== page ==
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Fibrinolysis Shutdown

Ernest E Moore, Hunter B Moore, Eduardo Gonzalez, Angela Sauaia, Anirban Banerjee, Christopher C Silliman
Postinjury fibrinolysis can manifest as three distinguishable phenotypes: 1) hyperfibrinolysis, 2) physiologic, and 3) hypofibrinolysis (shutdown). Hyperfibrinolysis is associated with uncontrolled bleeding due to clot dissolution; whereas, fibrinolysis shutdown is associated with organ dysfunction due to microvascular occlusion. The incidence of fibrinolysis phenotypes at hospital arrival in severely injured patients is: 1) hyperfibrinolysis 18%, physiologic 18%, and shutdown 64%. The mechanisms responsible for dysregulated fibrinolysis following injury remain uncertain...
April 2016: Transfusion
Hunter B Moore, Ernest E Moore, Ioannis N Liras, Eduardo Gonzalez, John A Harvin, John B Holcomb, Angela Sauaia, Bryan A Cotton
BACKGROUND: Fibrinolysis is a physiologic process that maintains microvascular patency by breaking down excessive fibrin clot. Hyperfibrinolysis is associated with a doubling of mortality. Fibrinolysis shutdown, an acute impairment of fibrinolysis, has been recognized as a risk factor for increased mortality. The purpose of this study was to assess the incidence and outcomes of fibrinolysis phenotypes in 2 urban trauma centers. STUDY DESIGN: Injured patients included in the analysis were admitted between 2010 and 2013, were 18 years of age or older, and had an Injury Severity Score (ISS) > 15...
April 2016: Journal of the American College of Surgeons
Ernest E Moore, Hunter B Moore, Eduardo Gonzalez, Michael P Chapman, Kirk C Hansen, Angela Sauaia, Christopher C Silliman, Anirban Banerjee
No abstract text is available yet for this article.
June 2015: Journal of Trauma and Acute Care Surgery
Hunter B Moore, Ernest E Moore, Peter J Lawson, Eduardo Gonzalez, Miguel Fragoso, Alex P Morton, Fabia Gamboni, Michael P Chapman, Angela Sauaia, Anirban Banerjee, Christopher C Silliman
INTRODUCTION: Systemic hyperfibrinolysis (accelerated clot degradation) and fibrinolysis shutdown (impaired clot degradation) are associated with increased mortality compared with physiologic fibrinolysis after trauma. Animal models have not reproduced these changes. We hypothesize rodents have a shutdown phenotype that require an exogenous profibrinolytic to differentiate mechanisms that promote or inhibit fibrinolysis. METHODS: Fibrinolysis resistance was assessed by thrombelastography (TEG) using exogenous tissue plasminogen activator (tPA) titrations in whole blood...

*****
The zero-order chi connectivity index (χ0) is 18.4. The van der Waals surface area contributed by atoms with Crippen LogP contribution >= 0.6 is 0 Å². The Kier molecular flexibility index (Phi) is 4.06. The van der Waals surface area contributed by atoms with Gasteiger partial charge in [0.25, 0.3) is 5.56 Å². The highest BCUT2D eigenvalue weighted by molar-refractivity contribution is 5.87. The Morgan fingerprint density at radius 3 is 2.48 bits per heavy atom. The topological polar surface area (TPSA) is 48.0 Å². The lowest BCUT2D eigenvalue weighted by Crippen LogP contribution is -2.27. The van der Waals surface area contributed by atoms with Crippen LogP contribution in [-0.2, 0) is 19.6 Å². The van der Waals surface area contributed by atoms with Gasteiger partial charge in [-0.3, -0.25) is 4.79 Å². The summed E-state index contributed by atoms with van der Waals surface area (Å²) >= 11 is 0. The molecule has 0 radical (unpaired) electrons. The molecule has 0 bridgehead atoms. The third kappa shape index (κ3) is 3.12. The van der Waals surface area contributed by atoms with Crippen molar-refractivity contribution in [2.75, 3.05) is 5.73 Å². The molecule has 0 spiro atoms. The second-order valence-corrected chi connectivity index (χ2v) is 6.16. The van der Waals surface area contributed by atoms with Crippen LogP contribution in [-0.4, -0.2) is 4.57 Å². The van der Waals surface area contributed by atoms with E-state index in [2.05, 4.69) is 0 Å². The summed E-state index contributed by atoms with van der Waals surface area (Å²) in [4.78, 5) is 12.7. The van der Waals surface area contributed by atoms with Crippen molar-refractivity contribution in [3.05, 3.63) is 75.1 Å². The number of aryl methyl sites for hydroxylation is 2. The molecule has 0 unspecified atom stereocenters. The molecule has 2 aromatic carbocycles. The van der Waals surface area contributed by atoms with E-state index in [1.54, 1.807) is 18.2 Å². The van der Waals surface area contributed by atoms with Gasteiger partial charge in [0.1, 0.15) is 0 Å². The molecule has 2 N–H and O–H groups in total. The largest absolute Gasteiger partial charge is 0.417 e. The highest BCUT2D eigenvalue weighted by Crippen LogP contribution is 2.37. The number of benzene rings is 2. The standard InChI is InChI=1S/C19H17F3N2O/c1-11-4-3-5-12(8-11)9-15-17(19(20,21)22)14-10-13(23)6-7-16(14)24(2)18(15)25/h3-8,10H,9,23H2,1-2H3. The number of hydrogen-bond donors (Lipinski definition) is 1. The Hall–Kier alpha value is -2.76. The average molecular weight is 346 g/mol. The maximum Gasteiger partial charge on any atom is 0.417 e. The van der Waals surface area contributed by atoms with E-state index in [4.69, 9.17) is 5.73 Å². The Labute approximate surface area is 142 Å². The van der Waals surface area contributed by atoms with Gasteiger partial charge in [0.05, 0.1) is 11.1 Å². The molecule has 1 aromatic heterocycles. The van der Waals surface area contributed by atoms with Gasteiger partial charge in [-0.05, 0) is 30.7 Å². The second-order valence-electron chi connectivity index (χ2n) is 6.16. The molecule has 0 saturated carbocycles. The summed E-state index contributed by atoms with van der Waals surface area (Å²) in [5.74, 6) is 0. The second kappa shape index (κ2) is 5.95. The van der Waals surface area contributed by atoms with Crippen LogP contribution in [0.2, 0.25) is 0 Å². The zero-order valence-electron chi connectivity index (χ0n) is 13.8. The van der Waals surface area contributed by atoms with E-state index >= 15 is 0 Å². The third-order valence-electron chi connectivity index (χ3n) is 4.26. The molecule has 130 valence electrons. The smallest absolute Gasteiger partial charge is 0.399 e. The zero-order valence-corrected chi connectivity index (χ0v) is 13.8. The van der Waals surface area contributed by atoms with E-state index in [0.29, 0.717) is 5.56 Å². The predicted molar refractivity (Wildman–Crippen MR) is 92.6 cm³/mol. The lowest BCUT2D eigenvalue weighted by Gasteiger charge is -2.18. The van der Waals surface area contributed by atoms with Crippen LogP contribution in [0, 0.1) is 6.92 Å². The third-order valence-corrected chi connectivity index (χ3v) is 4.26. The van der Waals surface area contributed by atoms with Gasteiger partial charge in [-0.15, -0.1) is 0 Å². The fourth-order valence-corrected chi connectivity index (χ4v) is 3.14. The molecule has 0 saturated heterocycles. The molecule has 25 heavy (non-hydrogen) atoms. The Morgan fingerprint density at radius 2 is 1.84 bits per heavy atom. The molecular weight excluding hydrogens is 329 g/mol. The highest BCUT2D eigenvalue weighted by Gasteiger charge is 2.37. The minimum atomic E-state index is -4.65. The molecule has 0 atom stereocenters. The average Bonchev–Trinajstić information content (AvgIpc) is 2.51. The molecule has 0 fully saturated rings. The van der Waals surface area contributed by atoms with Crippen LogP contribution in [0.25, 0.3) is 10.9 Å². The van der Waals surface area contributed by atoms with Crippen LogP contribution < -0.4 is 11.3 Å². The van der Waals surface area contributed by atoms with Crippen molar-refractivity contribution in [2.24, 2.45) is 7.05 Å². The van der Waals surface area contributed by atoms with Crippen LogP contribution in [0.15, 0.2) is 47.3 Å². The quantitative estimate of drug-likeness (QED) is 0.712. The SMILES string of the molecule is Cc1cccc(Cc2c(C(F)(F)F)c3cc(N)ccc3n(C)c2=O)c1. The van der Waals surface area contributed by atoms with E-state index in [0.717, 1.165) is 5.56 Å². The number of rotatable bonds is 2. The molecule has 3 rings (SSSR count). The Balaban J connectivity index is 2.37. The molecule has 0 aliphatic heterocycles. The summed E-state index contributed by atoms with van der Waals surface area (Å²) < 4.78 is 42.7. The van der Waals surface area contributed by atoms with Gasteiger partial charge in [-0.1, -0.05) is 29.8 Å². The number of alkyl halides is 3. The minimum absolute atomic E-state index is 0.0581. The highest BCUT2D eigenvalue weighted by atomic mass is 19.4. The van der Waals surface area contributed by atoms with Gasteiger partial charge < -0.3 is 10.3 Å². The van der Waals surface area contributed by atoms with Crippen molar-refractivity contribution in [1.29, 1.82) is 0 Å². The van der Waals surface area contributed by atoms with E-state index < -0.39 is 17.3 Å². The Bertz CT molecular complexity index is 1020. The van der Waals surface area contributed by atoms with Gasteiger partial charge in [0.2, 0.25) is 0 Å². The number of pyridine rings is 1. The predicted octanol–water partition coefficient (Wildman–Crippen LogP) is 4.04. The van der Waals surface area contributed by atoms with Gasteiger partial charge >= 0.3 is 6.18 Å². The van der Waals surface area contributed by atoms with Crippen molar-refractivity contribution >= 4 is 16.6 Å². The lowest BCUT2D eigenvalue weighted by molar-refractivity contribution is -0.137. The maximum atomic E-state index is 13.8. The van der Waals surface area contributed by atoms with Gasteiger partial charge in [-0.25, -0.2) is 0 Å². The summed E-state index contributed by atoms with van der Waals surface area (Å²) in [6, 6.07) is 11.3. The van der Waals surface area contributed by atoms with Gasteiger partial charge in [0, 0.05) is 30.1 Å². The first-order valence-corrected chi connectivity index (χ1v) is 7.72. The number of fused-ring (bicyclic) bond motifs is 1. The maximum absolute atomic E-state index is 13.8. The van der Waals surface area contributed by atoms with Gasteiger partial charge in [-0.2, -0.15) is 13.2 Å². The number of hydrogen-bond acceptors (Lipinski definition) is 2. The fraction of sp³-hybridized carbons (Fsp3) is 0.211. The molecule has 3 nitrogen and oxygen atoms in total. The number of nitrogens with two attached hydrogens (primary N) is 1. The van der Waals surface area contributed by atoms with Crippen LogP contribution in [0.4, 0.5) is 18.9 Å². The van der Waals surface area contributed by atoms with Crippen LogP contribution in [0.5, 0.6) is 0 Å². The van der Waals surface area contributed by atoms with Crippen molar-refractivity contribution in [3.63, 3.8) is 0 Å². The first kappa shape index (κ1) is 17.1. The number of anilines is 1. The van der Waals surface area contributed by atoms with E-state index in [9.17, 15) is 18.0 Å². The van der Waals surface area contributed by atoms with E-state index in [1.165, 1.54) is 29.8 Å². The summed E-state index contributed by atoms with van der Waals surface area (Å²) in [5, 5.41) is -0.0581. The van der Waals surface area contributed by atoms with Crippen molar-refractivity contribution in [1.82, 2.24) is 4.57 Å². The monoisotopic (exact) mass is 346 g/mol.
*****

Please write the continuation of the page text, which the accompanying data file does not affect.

August 2015: Surgery
Hunter B Moore, Ernest E Moore, Eduardo Gonzalez, Kirk C Hansen, Monika Dzieciatkowska, Michael P Chapman, Angela Sauaia, Bernadette West, Anirban Banerjee, Christopher C Silliman
INTRODUCTION: We have recently identified a spectrum of fibrinolysis in response to injury, in which there is increased mortality in patients who have either excessive fibrinolysis (hyperfibrinolysis [HF]) or impaired fibrinolysis (shutdown). The regulation of the fibrinolytic system after trauma remains poorly understood. Our group's previous proteomic and metabolomic work identified elevated red blood cell (RBC) degradation products in trauma patients manifesting HF. We therefore hypothesized that hemolysis was contributory to the pathogenesis of HF...
January 2015: Shock
Hunter B Moore, Ernest E Moore, Eduardo Gonzalez, Michael P Chapman, Theresa L Chin, Christopher C Silliman, Anirban Banerjee, Angela Sauaia